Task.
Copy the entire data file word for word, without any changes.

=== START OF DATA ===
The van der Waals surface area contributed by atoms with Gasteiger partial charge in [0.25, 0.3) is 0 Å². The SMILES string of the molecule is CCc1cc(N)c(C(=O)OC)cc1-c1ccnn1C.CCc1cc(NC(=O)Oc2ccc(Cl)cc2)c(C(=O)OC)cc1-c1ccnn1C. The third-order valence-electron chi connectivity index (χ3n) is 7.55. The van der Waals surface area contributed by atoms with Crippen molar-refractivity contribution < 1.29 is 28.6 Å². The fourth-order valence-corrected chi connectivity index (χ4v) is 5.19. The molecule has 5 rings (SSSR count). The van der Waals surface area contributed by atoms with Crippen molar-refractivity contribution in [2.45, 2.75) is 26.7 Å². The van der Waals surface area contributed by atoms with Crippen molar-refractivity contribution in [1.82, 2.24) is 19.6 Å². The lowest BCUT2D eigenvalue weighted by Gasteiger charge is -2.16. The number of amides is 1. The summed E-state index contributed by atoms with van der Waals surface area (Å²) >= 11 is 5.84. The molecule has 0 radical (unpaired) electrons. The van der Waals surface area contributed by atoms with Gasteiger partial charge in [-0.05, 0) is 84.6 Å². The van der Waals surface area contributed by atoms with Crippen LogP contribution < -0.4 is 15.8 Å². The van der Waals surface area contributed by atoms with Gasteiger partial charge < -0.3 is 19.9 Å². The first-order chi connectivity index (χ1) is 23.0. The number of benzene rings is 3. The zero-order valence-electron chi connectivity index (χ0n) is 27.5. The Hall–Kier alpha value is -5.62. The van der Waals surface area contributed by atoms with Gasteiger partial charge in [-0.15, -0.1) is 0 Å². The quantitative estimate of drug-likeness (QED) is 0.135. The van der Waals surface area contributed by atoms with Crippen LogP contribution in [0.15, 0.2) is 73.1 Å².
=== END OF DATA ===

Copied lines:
The van der Waals surface area contributed by atoms with Gasteiger partial charge in [0.25, 0.3) is 0 Å². The SMILES string of the molecule is CCc1cc(N)c(C(=O)OC)cc1-c1ccnn1C.CCc1cc(NC(=O)Oc2ccc(Cl)cc2)c(C(=O)OC)cc1-c1ccnn1C. The third-order valence-electron chi connectivity index (χ3n) is 7.55. The van der Waals surface area contributed by atoms with Crippen molar-refractivity contribution < 1.29 is 28.6 Å². The fourth-order valence-corrected chi connectivity index (χ4v) is 5.19. The molecule has 5 rings (SSSR count). The van der Waals surface area contributed by atoms with Crippen molar-refractivity contribution in [2.45, 2.75) is 26.7 Å². The van der Waals surface area contributed by atoms with Crippen molar-refractivity contribution in [1.82, 2.24) is 19.6 Å². The lowest BCUT2D eigenvalue weighted by Gasteiger charge is -2.16. The number of amides is 1. The summed E-state index contributed by atoms with van der Waals surface area (Å²) >= 11 is 5.84. The molecule has 0 radical (unpaired) electrons. The van der Waals surface area contributed by atoms with Gasteiger partial charge in [-0.05, 0) is 84.6 Å². The van der Waals surface area contributed by atoms with Crippen LogP contribution < -0.4 is 15.8 Å². The van der Waals surface area contributed by atoms with Gasteiger partial charge < -0.3 is 19.9 Å². The first-order chi connectivity index (χ1) is 23.0. The number of benzene rings is 3. The zero-order valence-electron chi connectivity index (χ0n) is 27.5. The Hall–Kier alpha value is -5.62. The van der Waals surface area contributed by atoms with Gasteiger partial charge in [-0.15, -0.1) is 0 Å². The quantitative estimate of drug-likeness (QED) is 0.135. The van der Waals surface area contributed by atoms with Crippen LogP contribution in [0.15, 0.2) is 73.1 Å².